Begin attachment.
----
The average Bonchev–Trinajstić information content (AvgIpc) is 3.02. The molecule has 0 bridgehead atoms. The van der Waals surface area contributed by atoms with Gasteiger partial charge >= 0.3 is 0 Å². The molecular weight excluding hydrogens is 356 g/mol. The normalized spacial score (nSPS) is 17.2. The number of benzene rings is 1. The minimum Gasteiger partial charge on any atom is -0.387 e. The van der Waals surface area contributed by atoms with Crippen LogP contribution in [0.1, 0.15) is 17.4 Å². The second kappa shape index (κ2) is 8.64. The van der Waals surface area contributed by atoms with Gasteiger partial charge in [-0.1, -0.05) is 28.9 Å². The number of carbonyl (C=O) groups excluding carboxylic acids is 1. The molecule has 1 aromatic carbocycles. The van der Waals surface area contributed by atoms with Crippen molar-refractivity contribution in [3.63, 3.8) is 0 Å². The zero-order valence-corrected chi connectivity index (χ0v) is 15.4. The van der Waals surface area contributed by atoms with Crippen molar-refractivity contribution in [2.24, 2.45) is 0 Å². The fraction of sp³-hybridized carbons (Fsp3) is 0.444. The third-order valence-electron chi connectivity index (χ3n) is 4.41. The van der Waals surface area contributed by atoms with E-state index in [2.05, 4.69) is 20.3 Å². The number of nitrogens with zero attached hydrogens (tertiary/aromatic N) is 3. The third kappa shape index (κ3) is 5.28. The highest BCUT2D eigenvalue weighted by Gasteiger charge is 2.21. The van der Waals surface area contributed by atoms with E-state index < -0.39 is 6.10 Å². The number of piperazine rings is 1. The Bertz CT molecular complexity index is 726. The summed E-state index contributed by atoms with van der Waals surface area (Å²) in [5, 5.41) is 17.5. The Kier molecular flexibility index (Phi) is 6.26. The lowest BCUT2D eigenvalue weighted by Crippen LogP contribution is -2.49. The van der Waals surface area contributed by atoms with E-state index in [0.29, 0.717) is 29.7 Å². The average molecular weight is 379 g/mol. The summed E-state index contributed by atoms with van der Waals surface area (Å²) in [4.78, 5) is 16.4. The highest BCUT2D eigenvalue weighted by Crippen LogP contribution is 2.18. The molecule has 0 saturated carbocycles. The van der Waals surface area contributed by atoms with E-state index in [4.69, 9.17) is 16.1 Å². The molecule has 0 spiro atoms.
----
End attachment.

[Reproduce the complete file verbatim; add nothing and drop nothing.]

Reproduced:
The average Bonchev–Trinajstić information content (AvgIpc) is 3.02. The molecule has 0 bridgehead atoms. The van der Waals surface area contributed by atoms with Gasteiger partial charge >= 0.3 is 0 Å². The molecular weight excluding hydrogens is 356 g/mol. The normalized spacial score (nSPS) is 17.2. The number of benzene rings is 1. The minimum Gasteiger partial charge on any atom is -0.387 e. The van der Waals surface area contributed by atoms with Crippen LogP contribution in [0.1, 0.15) is 17.4 Å². The second kappa shape index (κ2) is 8.64. The van der Waals surface area contributed by atoms with Gasteiger partial charge in [-0.1, -0.05) is 28.9 Å². The number of carbonyl (C=O) groups excluding carboxylic acids is 1. The molecule has 1 aromatic carbocycles. The van der Waals surface area contributed by atoms with Crippen molar-refractivity contribution in [3.63, 3.8) is 0 Å². The zero-order valence-corrected chi connectivity index (χ0v) is 15.4. The van der Waals surface area contributed by atoms with Crippen molar-refractivity contribution in [2.24, 2.45) is 0 Å². The fraction of sp³-hybridized carbons (Fsp3) is 0.444. The third-order valence-electron chi connectivity index (χ3n) is 4.41. The van der Waals surface area contributed by atoms with E-state index in [2.05, 4.69) is 20.3 Å². The number of nitrogens with zero attached hydrogens (tertiary/aromatic N) is 3. The third kappa shape index (κ3) is 5.28. The highest BCUT2D eigenvalue weighted by Gasteiger charge is 2.21. The van der Waals surface area contributed by atoms with E-state index < -0.39 is 6.10 Å². The number of piperazine rings is 1. The Bertz CT molecular complexity index is 726. The summed E-state index contributed by atoms with van der Waals surface area (Å²) in [5, 5.41) is 17.5. The Kier molecular flexibility index (Phi) is 6.26. The lowest BCUT2D eigenvalue weighted by Crippen LogP contribution is -2.49. The van der Waals surface area contributed by atoms with E-state index in [0.29, 0.717) is 29.7 Å². The average molecular weight is 379 g/mol. The summed E-state index contributed by atoms with van der Waals surface area (Å²) in [4.78, 5) is 16.4. The highest BCUT2D eigenvalue weighted by Crippen LogP contribution is 2.18. The molecule has 0 saturated carbocycles. The van der Waals surface area contributed by atoms with E-state index in [4.69, 9.17) is 16.1 Å². The molecule has 0 spiro atoms.